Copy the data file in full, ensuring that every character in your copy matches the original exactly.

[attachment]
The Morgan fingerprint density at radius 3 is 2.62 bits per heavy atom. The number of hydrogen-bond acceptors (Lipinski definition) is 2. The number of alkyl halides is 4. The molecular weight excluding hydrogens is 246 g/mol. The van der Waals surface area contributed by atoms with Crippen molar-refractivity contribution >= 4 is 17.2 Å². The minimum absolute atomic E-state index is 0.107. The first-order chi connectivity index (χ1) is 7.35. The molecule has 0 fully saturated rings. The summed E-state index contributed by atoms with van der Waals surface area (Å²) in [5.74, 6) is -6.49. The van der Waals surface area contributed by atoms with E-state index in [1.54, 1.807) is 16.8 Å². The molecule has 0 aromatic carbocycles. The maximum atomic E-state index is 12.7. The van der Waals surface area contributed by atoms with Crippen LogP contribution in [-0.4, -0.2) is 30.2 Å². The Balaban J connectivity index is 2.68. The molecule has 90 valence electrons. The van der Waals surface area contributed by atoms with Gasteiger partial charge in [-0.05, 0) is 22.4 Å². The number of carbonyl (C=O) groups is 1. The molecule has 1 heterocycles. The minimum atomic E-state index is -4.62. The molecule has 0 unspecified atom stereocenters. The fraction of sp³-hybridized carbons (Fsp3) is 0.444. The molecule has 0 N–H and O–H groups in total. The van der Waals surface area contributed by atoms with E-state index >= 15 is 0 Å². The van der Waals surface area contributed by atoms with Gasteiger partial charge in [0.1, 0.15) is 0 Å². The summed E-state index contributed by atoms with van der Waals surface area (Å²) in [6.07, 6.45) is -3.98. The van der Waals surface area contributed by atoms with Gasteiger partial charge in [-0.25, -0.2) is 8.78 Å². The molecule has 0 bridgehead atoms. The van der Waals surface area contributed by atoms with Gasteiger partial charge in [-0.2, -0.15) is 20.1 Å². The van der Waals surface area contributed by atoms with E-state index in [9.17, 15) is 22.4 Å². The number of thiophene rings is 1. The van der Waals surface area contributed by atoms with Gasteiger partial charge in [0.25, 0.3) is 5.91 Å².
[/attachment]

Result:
The Morgan fingerprint density at radius 3 is 2.62 bits per heavy atom. The number of hydrogen-bond acceptors (Lipinski definition) is 2. The number of alkyl halides is 4. The molecular weight excluding hydrogens is 246 g/mol. The van der Waals surface area contributed by atoms with Crippen molar-refractivity contribution >= 4 is 17.2 Å². The minimum absolute atomic E-state index is 0.107. The first-order chi connectivity index (χ1) is 7.35. The molecule has 0 fully saturated rings. The summed E-state index contributed by atoms with van der Waals surface area (Å²) in [5.74, 6) is -6.49. The van der Waals surface area contributed by atoms with E-state index in [1.54, 1.807) is 16.8 Å². The molecule has 0 aromatic carbocycles. The maximum atomic E-state index is 12.7. The van der Waals surface area contributed by atoms with Crippen LogP contribution in [-0.4, -0.2) is 30.2 Å². The Balaban J connectivity index is 2.68. The molecule has 90 valence electrons. The van der Waals surface area contributed by atoms with Gasteiger partial charge in [-0.05, 0) is 22.4 Å². The number of carbonyl (C=O) groups is 1. The molecule has 1 heterocycles. The minimum atomic E-state index is -4.62. The molecule has 0 unspecified atom stereocenters. The fraction of sp³-hybridized carbons (Fsp3) is 0.444. The molecule has 0 N–H and O–H groups in total. The van der Waals surface area contributed by atoms with E-state index >= 15 is 0 Å². The van der Waals surface area contributed by atoms with Gasteiger partial charge in [0.1, 0.15) is 0 Å². The summed E-state index contributed by atoms with van der Waals surface area (Å²) in [6.07, 6.45) is -3.98. The van der Waals surface area contributed by atoms with Gasteiger partial charge in [-0.25, -0.2) is 8.78 Å². The molecule has 0 bridgehead atoms. The van der Waals surface area contributed by atoms with Gasteiger partial charge in [-0.2, -0.15) is 20.1 Å². The van der Waals surface area contributed by atoms with E-state index in [9.17, 15) is 22.4 Å². The number of thiophene rings is 1. The van der Waals surface area contributed by atoms with Gasteiger partial charge in [0.25, 0.3) is 5.91 Å².